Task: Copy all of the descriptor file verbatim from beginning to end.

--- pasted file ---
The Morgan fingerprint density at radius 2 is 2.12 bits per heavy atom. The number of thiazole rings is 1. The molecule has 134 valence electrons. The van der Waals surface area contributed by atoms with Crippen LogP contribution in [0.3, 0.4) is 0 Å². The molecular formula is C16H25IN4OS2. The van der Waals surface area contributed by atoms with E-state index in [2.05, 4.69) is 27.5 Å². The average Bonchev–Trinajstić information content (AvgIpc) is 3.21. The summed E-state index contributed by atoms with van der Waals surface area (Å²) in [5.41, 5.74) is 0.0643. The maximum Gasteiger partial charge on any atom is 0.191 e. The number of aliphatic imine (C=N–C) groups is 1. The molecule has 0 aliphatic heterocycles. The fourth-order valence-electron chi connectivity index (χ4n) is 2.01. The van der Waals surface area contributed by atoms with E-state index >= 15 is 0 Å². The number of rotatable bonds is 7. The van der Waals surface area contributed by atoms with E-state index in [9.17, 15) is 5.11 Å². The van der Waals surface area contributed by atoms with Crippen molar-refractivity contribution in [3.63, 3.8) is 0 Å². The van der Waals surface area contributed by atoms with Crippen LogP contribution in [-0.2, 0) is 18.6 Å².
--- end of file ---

The Morgan fingerprint density at radius 2 is 2.12 bits per heavy atom. The number of thiazole rings is 1. The molecule has 134 valence electrons. The van der Waals surface area contributed by atoms with Crippen LogP contribution in [0.3, 0.4) is 0 Å². The molecular formula is C16H25IN4OS2. The van der Waals surface area contributed by atoms with E-state index in [2.05, 4.69) is 27.5 Å². The average Bonchev–Trinajstić information content (AvgIpc) is 3.21. The summed E-state index contributed by atoms with van der Waals surface area (Å²) in [5.41, 5.74) is 0.0643. The maximum Gasteiger partial charge on any atom is 0.191 e. The number of aliphatic imine (C=N–C) groups is 1. The molecule has 0 aliphatic heterocycles. The fourth-order valence-electron chi connectivity index (χ4n) is 2.01. The van der Waals surface area contributed by atoms with E-state index >= 15 is 0 Å². The number of rotatable bonds is 7. The van der Waals surface area contributed by atoms with E-state index in [9.17, 15) is 5.11 Å². The van der Waals surface area contributed by atoms with Crippen molar-refractivity contribution in [3.63, 3.8) is 0 Å². The van der Waals surface area contributed by atoms with Crippen LogP contribution in [-0.2, 0) is 18.6 Å².